Kolker joins the cast in the second half to facilitate movement between different points of view: He meets with the families, who reward his dedication with intimate disclosures. He knocks on Hackett’s door and is invited in for a seemingly candid interview. Gilbert’s john, Joe Brewer, asks to be paid to tell him the truth. Barthelemy’s friend Kritzia takes him on a streetwalker’s tour of Times Square at night. “I end up entering the book exactly when I enter the story, as low profile as possible. I really didn’t want this book to be about my journey. All I wanted it to be about is the case and the families,” he says. In the initial draft, he was visible in Section 1, too, but revisions revealed that the women’s stories could stand on their own. This is a testament to Kolker’s researching and reporting. He counts himself a “huge fan” of Adrian Nicole LeBlanc and Alex Kotlowitz, and Lost Girls similarly fulfills the promise to move disadvantaged subjects from marginalization to the center of the page.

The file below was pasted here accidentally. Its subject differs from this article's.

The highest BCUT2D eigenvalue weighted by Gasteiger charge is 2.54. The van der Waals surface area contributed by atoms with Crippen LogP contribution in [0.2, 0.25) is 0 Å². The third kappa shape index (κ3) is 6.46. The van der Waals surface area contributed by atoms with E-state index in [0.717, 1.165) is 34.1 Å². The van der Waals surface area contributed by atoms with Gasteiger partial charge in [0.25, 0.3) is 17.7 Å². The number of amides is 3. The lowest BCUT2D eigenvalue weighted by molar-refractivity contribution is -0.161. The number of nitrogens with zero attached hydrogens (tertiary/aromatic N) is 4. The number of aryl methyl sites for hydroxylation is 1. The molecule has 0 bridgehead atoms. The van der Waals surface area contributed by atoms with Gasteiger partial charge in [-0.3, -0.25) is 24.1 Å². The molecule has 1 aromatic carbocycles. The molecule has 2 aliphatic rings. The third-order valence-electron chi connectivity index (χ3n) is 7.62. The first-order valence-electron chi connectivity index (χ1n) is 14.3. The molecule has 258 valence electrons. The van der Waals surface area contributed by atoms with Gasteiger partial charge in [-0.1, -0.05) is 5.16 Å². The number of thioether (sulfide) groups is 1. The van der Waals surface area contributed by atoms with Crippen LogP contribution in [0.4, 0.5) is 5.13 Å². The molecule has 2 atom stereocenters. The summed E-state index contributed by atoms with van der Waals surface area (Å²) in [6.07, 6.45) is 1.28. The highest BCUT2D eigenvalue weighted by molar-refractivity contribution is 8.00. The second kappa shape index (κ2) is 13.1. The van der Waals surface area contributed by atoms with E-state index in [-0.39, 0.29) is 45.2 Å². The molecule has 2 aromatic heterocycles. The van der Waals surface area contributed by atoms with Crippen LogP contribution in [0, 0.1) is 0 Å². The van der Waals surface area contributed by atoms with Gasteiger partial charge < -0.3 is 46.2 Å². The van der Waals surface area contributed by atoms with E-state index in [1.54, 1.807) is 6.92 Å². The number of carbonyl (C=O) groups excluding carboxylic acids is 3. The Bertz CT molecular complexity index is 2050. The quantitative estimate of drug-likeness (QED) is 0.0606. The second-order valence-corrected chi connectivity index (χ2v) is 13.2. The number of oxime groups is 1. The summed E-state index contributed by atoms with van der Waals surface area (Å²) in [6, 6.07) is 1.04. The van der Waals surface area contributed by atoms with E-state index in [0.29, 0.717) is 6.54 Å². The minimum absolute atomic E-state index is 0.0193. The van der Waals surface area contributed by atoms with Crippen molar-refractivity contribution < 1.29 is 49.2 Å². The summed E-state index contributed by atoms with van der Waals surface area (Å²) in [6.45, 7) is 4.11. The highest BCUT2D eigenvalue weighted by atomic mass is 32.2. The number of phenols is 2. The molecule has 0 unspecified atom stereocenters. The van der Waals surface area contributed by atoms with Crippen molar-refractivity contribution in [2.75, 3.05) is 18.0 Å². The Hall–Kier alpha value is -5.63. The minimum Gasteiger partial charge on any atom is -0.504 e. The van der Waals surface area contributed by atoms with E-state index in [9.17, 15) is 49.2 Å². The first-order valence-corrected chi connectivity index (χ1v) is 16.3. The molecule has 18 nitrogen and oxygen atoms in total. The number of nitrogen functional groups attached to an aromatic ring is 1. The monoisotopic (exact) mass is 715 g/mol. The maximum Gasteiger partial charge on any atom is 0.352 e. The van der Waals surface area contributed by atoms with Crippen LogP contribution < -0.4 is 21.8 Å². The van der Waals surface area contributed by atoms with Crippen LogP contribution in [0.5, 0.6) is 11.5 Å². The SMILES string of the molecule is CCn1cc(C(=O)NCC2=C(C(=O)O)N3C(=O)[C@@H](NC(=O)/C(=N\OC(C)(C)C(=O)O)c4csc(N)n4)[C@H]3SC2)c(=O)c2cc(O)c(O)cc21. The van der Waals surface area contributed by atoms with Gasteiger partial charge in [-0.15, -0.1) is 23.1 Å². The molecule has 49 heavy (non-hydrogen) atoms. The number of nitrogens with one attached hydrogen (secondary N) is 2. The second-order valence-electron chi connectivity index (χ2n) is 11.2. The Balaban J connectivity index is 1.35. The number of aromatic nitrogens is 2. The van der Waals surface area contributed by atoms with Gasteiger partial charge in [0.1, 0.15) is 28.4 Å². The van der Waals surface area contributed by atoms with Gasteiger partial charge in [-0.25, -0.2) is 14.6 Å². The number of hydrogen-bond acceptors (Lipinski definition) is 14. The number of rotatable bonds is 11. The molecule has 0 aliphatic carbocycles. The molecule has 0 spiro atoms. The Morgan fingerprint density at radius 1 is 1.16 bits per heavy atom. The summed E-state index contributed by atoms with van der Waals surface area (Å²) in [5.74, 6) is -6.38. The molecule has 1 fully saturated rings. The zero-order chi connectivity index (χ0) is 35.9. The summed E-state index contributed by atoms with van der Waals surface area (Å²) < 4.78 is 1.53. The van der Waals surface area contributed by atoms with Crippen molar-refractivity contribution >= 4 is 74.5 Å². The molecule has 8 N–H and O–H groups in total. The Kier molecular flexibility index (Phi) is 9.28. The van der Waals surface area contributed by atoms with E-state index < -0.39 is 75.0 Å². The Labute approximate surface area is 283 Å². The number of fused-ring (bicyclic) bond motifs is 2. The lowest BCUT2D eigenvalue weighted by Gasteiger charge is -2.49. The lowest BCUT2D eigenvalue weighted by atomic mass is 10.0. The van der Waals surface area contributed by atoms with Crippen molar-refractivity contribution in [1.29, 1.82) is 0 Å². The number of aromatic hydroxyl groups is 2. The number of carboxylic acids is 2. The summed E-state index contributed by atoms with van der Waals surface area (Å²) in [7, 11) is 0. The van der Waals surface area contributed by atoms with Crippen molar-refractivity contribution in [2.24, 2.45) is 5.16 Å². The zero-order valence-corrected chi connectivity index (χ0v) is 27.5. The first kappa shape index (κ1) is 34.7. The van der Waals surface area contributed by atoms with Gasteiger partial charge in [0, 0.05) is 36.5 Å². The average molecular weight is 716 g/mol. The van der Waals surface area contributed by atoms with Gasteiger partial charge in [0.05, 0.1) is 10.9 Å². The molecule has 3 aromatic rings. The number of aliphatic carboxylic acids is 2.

- Interview with Megan Labrise, KIRKUS